Stanley notes, “We are theater professionals, and expect the young actors to behave as such. It is an educational experience, though, so we hope to teach as we go. Every good actor has a large variety of tools to choose from when working on a play and their character in it. We hope to impart the ‘why’ of what we are doing in additional to just simply the ‘how.’ How does each choice help tell the story of what your character wants, how they go about getting it and what stands in their way? We have to move fast though, so we throw a lot at the students all at once and we have to say, we are constantly impressed at how well they handle it. It’s always exciting to see them begin to run with ideas and techniques we’re working to offer them.”
He adds, “The style of the play is quite challenging. The comedy is very broad and requires crackerjack timing and careful attention. I also find the second act of the play to be very challenging; it’s like a runaway train and once it starts, it does not let up until the finale.”
Julie Fishell says, “The material itself is just simply brilliant. The music is fantastic and fun. The characters are a hoot, and the story is outrageous. As a director, you dream about working on such good material, because the possibilities of where you can take the production are limitless. It’s been really fun to mine this hysterically clever play with such a great team of collaborators and young talent!”
SECOND OPINION: July 18th Chapel Hill, NC Daily Tar Heel preview by Katie Marriner: http://www.dailytarheel.com/article/2012/07/a-world-without-free-restrooms; July 16th Chapel Hill, NC Chapelboro ® 1360WCHL preview by Michelle Lewis: http://www.chapelboro.com/–You-Gotta-Go—To-PlayMakers-This-Week/12456239?pid=252617; July 16th Durham, NC Herald-Sun preview by Wes Platt: http://www.heraldsun.com/view/full_story/19342203/article-GETTING-THEIR-FEET-WET (Note: You may have to register to read this article); and July 3rd Durham, NC Triangle Tribune preview by Sommer Brokaw: http://www.triangletribune.com/index.php?src=news&srctype=detail&category=Arts+and+Lifestyle&refno=6870.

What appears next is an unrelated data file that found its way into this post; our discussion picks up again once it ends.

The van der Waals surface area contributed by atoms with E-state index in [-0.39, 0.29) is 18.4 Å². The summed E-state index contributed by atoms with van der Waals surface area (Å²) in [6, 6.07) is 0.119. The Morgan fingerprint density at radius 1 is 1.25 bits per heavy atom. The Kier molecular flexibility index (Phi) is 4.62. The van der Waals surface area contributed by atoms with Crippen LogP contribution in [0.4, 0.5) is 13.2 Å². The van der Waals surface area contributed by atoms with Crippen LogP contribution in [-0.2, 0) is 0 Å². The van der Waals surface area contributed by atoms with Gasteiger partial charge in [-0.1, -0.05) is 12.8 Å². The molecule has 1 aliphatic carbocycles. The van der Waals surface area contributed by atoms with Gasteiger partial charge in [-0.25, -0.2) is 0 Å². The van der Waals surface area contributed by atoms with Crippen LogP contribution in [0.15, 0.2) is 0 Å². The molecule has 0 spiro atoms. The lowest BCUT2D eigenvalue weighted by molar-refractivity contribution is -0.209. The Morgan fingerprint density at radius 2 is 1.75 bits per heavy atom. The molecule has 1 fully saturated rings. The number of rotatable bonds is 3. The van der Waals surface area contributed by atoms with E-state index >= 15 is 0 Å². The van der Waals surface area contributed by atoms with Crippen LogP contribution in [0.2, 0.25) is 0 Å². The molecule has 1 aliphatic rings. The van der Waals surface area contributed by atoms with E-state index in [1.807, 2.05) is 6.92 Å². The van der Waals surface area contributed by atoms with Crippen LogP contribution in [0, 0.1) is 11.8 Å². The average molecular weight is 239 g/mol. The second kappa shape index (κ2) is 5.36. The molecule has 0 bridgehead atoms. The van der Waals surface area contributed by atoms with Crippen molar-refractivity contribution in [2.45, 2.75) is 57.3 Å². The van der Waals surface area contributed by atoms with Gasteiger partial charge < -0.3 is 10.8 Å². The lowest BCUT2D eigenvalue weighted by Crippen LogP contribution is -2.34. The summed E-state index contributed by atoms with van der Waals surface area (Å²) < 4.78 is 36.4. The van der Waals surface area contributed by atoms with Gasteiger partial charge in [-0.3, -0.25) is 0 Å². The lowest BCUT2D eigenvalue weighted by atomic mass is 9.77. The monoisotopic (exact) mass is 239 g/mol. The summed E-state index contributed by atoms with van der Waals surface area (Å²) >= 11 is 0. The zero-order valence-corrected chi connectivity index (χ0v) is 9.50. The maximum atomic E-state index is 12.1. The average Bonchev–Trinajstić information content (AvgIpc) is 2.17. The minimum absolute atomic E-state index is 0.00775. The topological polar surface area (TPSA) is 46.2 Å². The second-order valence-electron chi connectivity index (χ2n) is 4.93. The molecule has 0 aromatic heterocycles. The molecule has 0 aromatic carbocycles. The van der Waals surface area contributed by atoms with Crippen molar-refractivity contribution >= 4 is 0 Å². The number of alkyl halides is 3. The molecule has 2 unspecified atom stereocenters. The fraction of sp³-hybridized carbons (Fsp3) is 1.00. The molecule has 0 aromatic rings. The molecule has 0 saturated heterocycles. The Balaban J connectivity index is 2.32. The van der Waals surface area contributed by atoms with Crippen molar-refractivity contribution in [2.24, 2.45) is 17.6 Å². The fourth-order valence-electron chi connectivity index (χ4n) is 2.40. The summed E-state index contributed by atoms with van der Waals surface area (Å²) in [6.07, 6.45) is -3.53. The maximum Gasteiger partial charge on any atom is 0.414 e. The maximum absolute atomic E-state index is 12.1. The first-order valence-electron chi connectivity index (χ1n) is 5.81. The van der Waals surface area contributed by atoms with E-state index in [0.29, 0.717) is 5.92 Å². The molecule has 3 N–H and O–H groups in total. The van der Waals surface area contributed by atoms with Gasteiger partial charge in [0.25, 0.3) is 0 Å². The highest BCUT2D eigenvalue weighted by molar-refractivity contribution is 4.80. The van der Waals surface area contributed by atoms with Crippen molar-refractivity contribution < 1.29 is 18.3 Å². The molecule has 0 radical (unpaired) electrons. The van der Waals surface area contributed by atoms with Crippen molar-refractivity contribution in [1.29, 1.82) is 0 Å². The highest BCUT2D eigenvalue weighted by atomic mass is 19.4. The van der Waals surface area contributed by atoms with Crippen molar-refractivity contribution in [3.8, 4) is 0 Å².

PlayMakers Repertory Company’s Summer Youth Conservatory presents URINETOWN: THE MUSICAL at 7:30 p.m. July 19-21 and 2 p.m. July 22 in the Paul Green Theatre in the Center for Dramatic Art, 120 Country Club Rd., Chapel Hill, NC 27514, on the University of North Carolina at Chapel Hill campus.
TICKETS: $15 ($10 students and children under 18 and $13 PlayMakers season-ticket holders).
The Musical: http://en.wikipedia.org/wiki/Urinetown (Wikipedia).
Mark Hollmann: http://en.wikipedia.org/wiki/Mark_Hollmann (Wikipedia).
Greg Kotis: http://en.wikipedia.org/wiki/Greg_Kotis (Wikipedia).
Julie Fishell: http://drama.unc.edu/indiv_juliefishell.html (UNC-Chapel Hill Department of Dramatic Art).
Robert W. McDowell is editor and publisher of Triangle Theater Review, a FREE weekly e-mail theatrical newsletter that provides more comprehensive, in-depth coverage of Raleigh, Durham, and Chapel Hill theater than all of the other news media combined. This preview is reprinted with permission from Triangle Theater Review.